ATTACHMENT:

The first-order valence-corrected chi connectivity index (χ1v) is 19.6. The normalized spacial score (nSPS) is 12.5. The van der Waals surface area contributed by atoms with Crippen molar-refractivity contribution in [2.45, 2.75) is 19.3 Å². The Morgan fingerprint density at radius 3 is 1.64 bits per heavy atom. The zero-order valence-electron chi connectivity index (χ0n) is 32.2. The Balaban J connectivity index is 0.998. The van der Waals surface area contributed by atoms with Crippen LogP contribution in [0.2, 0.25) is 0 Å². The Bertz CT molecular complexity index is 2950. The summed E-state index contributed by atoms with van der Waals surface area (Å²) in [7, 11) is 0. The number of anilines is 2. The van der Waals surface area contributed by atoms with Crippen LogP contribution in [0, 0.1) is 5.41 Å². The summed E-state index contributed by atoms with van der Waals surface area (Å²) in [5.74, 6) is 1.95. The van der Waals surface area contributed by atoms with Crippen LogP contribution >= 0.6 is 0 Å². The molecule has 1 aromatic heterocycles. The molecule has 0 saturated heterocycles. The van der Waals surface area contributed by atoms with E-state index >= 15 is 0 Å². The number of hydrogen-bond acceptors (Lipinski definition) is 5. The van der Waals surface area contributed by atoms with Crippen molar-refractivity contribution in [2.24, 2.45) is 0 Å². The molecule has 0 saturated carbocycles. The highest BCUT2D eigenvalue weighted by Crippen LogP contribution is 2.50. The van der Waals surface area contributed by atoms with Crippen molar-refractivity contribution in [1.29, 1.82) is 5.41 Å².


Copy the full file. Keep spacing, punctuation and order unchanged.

The first-order valence-corrected chi connectivity index (χ1v) is 19.6. The normalized spacial score (nSPS) is 12.5. The van der Waals surface area contributed by atoms with Crippen molar-refractivity contribution in [2.45, 2.75) is 19.3 Å². The Morgan fingerprint density at radius 3 is 1.64 bits per heavy atom. The zero-order valence-electron chi connectivity index (χ0n) is 32.2. The Balaban J connectivity index is 0.998. The van der Waals surface area contributed by atoms with Crippen LogP contribution in [0.2, 0.25) is 0 Å². The Bertz CT molecular complexity index is 2950. The summed E-state index contributed by atoms with van der Waals surface area (Å²) in [7, 11) is 0. The number of anilines is 2. The van der Waals surface area contributed by atoms with Crippen LogP contribution in [0, 0.1) is 5.41 Å². The summed E-state index contributed by atoms with van der Waals surface area (Å²) in [5.74, 6) is 1.95. The van der Waals surface area contributed by atoms with Crippen LogP contribution >= 0.6 is 0 Å². The molecule has 1 aromatic heterocycles. The molecule has 0 saturated heterocycles. The van der Waals surface area contributed by atoms with E-state index >= 15 is 0 Å². The number of hydrogen-bond acceptors (Lipinski definition) is 5. The van der Waals surface area contributed by atoms with Crippen molar-refractivity contribution in [2.24, 2.45) is 0 Å². The molecule has 0 saturated carbocycles. The highest BCUT2D eigenvalue weighted by Crippen LogP contribution is 2.50. The van der Waals surface area contributed by atoms with Crippen molar-refractivity contribution in [1.29, 1.82) is 5.41 Å².